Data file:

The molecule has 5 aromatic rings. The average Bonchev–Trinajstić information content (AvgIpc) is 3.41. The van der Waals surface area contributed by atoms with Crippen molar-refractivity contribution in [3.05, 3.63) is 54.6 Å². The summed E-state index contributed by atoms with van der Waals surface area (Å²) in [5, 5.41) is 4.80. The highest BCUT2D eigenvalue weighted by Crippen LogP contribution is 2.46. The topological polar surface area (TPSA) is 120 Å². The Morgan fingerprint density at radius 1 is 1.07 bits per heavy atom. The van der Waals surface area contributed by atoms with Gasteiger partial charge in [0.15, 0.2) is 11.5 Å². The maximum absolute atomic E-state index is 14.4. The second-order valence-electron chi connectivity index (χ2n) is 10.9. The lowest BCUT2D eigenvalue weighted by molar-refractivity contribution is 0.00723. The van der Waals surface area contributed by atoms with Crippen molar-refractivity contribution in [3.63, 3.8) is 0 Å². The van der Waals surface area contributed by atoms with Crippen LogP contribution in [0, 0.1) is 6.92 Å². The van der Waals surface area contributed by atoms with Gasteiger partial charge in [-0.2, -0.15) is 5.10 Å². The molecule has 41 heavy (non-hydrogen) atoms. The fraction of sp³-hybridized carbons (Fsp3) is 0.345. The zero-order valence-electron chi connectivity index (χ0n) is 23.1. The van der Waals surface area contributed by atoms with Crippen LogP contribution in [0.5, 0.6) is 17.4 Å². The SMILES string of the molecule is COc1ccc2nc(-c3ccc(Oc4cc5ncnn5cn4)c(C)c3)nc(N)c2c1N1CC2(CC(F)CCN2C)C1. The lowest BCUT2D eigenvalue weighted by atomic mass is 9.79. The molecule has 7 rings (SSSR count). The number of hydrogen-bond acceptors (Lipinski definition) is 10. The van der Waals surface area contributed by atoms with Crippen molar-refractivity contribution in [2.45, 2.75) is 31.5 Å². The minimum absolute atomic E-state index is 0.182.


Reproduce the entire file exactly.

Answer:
The molecule has 5 aromatic rings. The average Bonchev–Trinajstić information content (AvgIpc) is 3.41. The van der Waals surface area contributed by atoms with Crippen molar-refractivity contribution in [3.05, 3.63) is 54.6 Å². The summed E-state index contributed by atoms with van der Waals surface area (Å²) in [5, 5.41) is 4.80. The highest BCUT2D eigenvalue weighted by Crippen LogP contribution is 2.46. The topological polar surface area (TPSA) is 120 Å². The Morgan fingerprint density at radius 1 is 1.07 bits per heavy atom. The van der Waals surface area contributed by atoms with Gasteiger partial charge in [0.15, 0.2) is 11.5 Å². The maximum absolute atomic E-state index is 14.4. The second-order valence-electron chi connectivity index (χ2n) is 10.9. The lowest BCUT2D eigenvalue weighted by molar-refractivity contribution is 0.00723. The van der Waals surface area contributed by atoms with Crippen molar-refractivity contribution in [3.63, 3.8) is 0 Å². The van der Waals surface area contributed by atoms with Crippen LogP contribution in [0, 0.1) is 6.92 Å². The van der Waals surface area contributed by atoms with Gasteiger partial charge in [-0.2, -0.15) is 5.10 Å². The molecule has 41 heavy (non-hydrogen) atoms. The fraction of sp³-hybridized carbons (Fsp3) is 0.345. The zero-order valence-electron chi connectivity index (χ0n) is 23.1. The van der Waals surface area contributed by atoms with Crippen LogP contribution in [0.5, 0.6) is 17.4 Å². The SMILES string of the molecule is COc1ccc2nc(-c3ccc(Oc4cc5ncnn5cn4)c(C)c3)nc(N)c2c1N1CC2(CC(F)CCN2C)C1. The lowest BCUT2D eigenvalue weighted by atomic mass is 9.79. The molecule has 7 rings (SSSR count). The number of hydrogen-bond acceptors (Lipinski definition) is 10. The van der Waals surface area contributed by atoms with Crippen molar-refractivity contribution in [2.45, 2.75) is 31.5 Å². The minimum absolute atomic E-state index is 0.182.